Samsung Syncmaster 150mp good or not?

The reason I'm asking this is because I have conflicting results through the search engine:

Samsung 150mp is bad:
http://www.diyaudio.com/forums/showthread.php?s=&threadid=56184&highlight=samsung+150mp

Samsung 150mp is great:
http://www.diyaudio.com/forums/showthread.php?s=&threadid=13798&highlight=samsung+150mp

Can anyone give a definitive answer? I'd also like to hear from Magamus if he's around, it seems like he had the issues of the first post then went on to later praise the monitor for no apparent reason.
 

cbm5

Member
2005-03-14 12:47 am
Arkansas
I'd tell you, my own 150MP should be up at the front office but it might be to late to go get it. So maybe tonight or tomorrow I'll post some pics.

However, there might be a problem: manufacturers change devices but keep the name. So the one I get may have only one board attached to the LCD, or it might have two. I can deal with either.

You just have to risk it with LCDs. No guarantee what's inside. If there is a little FFC in the way, it can be extended. Basically I'm planning to extend an FFC, and if I get lucky I won't need to.
 

cbm5

Member
2005-03-14 12:47 am
Arkansas
OK, I got my 150MP today. Tested it as-is, and frankly I'm getting a little twinge of remorse at sticking this into an ugly MDF contraption. The display is nice, no doubt about it. I managed to snag mine for a measly $140 on eBay.

To insulate myself from any blame if someone buys a 150MP and it doesn't look the same inside, I'll give specific info. On the back it says:
Model Name: 150MP S
Model Code: GD15NSSS
Color Display Unit
Type No: ML15NS
MADE IN SUWON, KOREA (SEC)
MANUFACTURED: OCTOBER 2002

Now that's out of the way. Unless your model is very close in age to mine, I would not guarantee that the manufacturer didn't change the construction. They'll do that almost on a whim, typically a part is a few cents cheaper from a different supplier and they'll switch.

First of all, the overall look of the display:
[IMGDEAD]http://img63.imageshack.us/img63/2493/pict00381ly.th.jpg[/IMGDEAD]
Pretty slick, wouldn't mind using it as a desktop monitor if I didn't have anything bigger (22" Diamondtron CRT...those are cheap on eBay too, check them out). There is a photoeye for the IR remote on the top of the display. More on that later.

Now let's look at the back:
[IMGDEAD]http://img83.imageshack.us/img83/228/pict00394me.th.jpg[/IMGDEAD]
There are video and audio ports under a snap-on cover. VGA, S-Video, composite, stereo RCA and stereo headphones. Plus a connector for cable TV or a broadcast antenna. There are four screws on the back, and two under the front bottom edge. Once these are removed....

Inside:
[IMGDEAD]http://img15.imageshack.us/img15/5028/pict00404vo.th.jpg[/IMGDEAD]
The back plastic can be swiveled up and removed, exposing the nice metal shielding. Very nicely put together, in fact. You can tell it's not cheap no-brand garbage. There are four screws holding the front bezel to the metal assembly. I also removed the screw holding down the IR photoeye and unplugged the cables for the speakers and control board.

Bezel removed:
[IMGDEAD]http://img15.imageshack.us/img15/9884/pict00412hs.th.jpg[/IMGDEAD]
The control panel board is nice. It uses a simple header cable to connect to the main logic board. It could be easily extended and adapted to the exterior of a projector. Same for the IR receiver. In fact, only a couple wires would need to be extended there; once you have the remote working, you don't really need the front control panel anyway.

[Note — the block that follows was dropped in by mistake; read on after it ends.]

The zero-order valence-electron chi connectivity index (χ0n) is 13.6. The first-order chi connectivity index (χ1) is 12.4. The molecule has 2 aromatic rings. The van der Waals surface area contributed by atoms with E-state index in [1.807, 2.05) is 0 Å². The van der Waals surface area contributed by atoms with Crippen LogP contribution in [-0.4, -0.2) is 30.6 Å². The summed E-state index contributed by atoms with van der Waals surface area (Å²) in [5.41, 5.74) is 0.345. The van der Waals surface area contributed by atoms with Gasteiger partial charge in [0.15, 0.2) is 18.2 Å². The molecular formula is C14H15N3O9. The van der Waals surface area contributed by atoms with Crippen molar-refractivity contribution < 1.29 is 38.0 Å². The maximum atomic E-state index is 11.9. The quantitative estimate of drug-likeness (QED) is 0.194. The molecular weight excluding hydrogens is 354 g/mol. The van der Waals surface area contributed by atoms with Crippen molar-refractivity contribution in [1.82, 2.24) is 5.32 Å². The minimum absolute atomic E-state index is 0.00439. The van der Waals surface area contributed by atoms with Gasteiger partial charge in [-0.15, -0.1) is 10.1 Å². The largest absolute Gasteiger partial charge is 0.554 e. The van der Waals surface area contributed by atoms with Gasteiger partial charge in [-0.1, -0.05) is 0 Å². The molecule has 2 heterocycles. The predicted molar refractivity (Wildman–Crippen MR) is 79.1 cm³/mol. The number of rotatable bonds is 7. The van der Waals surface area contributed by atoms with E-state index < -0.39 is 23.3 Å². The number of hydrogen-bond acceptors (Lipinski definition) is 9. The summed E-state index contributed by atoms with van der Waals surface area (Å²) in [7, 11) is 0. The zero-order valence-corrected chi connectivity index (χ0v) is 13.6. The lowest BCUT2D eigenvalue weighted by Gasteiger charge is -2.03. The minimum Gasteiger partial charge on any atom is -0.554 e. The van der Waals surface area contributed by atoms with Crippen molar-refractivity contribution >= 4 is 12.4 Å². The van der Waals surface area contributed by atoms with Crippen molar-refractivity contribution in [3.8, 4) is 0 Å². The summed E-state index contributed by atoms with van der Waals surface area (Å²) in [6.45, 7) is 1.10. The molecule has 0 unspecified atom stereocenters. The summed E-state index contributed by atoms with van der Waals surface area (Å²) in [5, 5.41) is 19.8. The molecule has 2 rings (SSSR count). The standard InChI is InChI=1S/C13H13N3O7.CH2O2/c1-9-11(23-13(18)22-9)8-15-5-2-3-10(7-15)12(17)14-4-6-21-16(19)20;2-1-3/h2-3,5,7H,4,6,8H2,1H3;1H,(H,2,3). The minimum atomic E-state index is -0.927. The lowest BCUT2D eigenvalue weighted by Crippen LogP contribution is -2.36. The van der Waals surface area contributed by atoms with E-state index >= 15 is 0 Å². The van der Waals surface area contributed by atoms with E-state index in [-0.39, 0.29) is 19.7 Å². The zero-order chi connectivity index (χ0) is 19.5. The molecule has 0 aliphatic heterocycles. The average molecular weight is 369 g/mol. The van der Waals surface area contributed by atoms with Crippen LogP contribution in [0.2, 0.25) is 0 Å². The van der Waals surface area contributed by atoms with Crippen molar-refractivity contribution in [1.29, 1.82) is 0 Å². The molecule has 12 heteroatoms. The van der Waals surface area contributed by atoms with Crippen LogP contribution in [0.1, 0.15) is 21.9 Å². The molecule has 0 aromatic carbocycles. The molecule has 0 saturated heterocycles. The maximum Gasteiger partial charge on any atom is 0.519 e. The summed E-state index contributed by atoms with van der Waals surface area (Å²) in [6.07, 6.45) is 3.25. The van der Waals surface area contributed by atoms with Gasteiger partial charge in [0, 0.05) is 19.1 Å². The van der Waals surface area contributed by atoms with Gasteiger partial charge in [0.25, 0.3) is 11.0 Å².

Logic board:
[IMGDEAD]http://img95.imageshack.us/img95/5475/pict00424pm.th.jpg[/IMGDEAD]
I've removed the metal covering the logic board. Looks good so far. All cables look strong and easily unplugged. Only one logic board to worry about. Has good mounting holes, and the video I/O is all on the same side, all routed to a nice bezel that looks like it will adapt perfectly to the side of a projector.

LCD assembly:
[IMGDEAD]http://img95.imageshack.us/img95/49/pict00449zv.th.jpg[/IMGDEAD]
One non-FFC cable connects the logic board to the LCD panel. Four screws hold the plastic LCD assembly within the metal shielding. Once the screws are removed, the metal must be carefully pried off, there are pressure points and springs that hold the LCD firmly while allowing it to be cushioned. At the corners there are some tiny Philips screws that help sandwich the LCD glass between the plastic backing and metal front bezel.

Bare LCD:
[IMGDEAD]http://img164.imageshack.us/img164/7357/pict00458xl.th.jpg[/IMGDEAD]
And that's it! It's a little tricky to pry the plastic out of the metal frame. You must be very careful to remove any screws, check for any tape that might be sticking it down. Then carefully work around the edge, prying the plastic up a little on each pass. Eventually you will be able to swivel the plastic on the connector edge, and slide it out. The connector edge itself is very good, only one board and no FFC crossing the back of the LCD. The flat flex from the board to the glass is pretty generous, but obviously as fragile there as any LCD. Once the sticky silver shielding is removed, the board will swivel all the way to flat. Obviously handle it mininally. I cracked one of those flex connections on my old LCD, that's why I got this 150MP. Only thing I miss from the other LCD is that it had a bezel that held the LCD better. Made it easy to mount. For this LCD I will have to fabricate a frame myself.

Overall impression: very, very good for DIY. The video inputs save you at least $60 on a converter box. The components are ideal for rearranging inside a custom enclosure. No FFC issue. Based on the performance as a regular display, the color is great. Remember that all 150MPs might not look the same inside.